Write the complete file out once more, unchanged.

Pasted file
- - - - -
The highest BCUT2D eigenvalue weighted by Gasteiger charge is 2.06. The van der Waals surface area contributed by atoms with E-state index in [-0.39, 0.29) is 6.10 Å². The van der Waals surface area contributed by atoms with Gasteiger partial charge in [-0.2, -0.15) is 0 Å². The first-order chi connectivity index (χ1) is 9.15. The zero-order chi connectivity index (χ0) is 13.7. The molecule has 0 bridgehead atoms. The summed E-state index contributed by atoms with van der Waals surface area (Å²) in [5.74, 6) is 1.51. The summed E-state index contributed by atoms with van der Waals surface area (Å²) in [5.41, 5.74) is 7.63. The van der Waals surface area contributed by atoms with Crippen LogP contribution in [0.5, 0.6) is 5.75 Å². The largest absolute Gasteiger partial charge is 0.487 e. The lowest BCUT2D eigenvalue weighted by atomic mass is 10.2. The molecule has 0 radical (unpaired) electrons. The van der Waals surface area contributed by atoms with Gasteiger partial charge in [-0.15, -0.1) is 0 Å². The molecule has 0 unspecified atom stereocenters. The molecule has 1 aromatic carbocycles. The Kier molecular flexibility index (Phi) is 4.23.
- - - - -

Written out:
The highest BCUT2D eigenvalue weighted by Gasteiger charge is 2.06. The van der Waals surface area contributed by atoms with E-state index in [-0.39, 0.29) is 6.10 Å². The van der Waals surface area contributed by atoms with Gasteiger partial charge in [-0.2, -0.15) is 0 Å². The first-order chi connectivity index (χ1) is 9.15. The zero-order chi connectivity index (χ0) is 13.7. The molecule has 0 bridgehead atoms. The summed E-state index contributed by atoms with van der Waals surface area (Å²) in [5.74, 6) is 1.51. The summed E-state index contributed by atoms with van der Waals surface area (Å²) in [5.41, 5.74) is 7.63. The van der Waals surface area contributed by atoms with Crippen LogP contribution in [0.5, 0.6) is 5.75 Å². The largest absolute Gasteiger partial charge is 0.487 e. The lowest BCUT2D eigenvalue weighted by atomic mass is 10.2. The molecule has 0 radical (unpaired) electrons. The van der Waals surface area contributed by atoms with Gasteiger partial charge in [-0.15, -0.1) is 0 Å². The molecule has 0 unspecified atom stereocenters. The molecule has 1 aromatic carbocycles. The Kier molecular flexibility index (Phi) is 4.23.